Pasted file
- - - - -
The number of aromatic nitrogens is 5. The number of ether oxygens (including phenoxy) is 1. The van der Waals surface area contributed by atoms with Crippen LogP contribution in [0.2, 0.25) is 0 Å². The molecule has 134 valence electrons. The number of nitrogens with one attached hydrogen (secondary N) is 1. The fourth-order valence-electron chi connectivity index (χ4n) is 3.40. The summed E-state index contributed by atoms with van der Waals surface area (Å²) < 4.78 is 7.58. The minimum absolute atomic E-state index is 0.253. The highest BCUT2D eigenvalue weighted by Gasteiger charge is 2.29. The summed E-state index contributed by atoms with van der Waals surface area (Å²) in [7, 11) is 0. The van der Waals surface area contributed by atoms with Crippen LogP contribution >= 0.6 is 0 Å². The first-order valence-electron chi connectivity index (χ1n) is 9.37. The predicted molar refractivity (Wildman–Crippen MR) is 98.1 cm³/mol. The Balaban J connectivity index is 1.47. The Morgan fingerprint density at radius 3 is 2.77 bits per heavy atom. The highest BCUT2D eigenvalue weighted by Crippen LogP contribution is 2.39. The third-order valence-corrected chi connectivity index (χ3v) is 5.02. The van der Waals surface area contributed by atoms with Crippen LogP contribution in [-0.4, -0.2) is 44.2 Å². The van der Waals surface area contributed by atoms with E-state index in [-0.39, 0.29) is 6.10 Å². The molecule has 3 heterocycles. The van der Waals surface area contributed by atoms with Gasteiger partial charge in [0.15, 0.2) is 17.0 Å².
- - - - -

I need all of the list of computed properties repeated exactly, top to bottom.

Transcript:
The number of aromatic nitrogens is 5. The number of ether oxygens (including phenoxy) is 1. The van der Waals surface area contributed by atoms with Crippen LogP contribution in [0.2, 0.25) is 0 Å². The molecule has 134 valence electrons. The number of nitrogens with one attached hydrogen (secondary N) is 1. The fourth-order valence-electron chi connectivity index (χ4n) is 3.40. The summed E-state index contributed by atoms with van der Waals surface area (Å²) < 4.78 is 7.58. The minimum absolute atomic E-state index is 0.253. The highest BCUT2D eigenvalue weighted by Gasteiger charge is 2.29. The summed E-state index contributed by atoms with van der Waals surface area (Å²) in [7, 11) is 0. The van der Waals surface area contributed by atoms with Crippen LogP contribution >= 0.6 is 0 Å². The first-order valence-electron chi connectivity index (χ1n) is 9.37. The predicted molar refractivity (Wildman–Crippen MR) is 98.1 cm³/mol. The Balaban J connectivity index is 1.47. The Morgan fingerprint density at radius 3 is 2.77 bits per heavy atom. The highest BCUT2D eigenvalue weighted by Crippen LogP contribution is 2.39. The third-order valence-corrected chi connectivity index (χ3v) is 5.02. The van der Waals surface area contributed by atoms with Crippen LogP contribution in [-0.4, -0.2) is 44.2 Å². The van der Waals surface area contributed by atoms with E-state index in [-0.39, 0.29) is 6.10 Å². The molecule has 3 heterocycles. The van der Waals surface area contributed by atoms with Gasteiger partial charge in [0.15, 0.2) is 17.0 Å².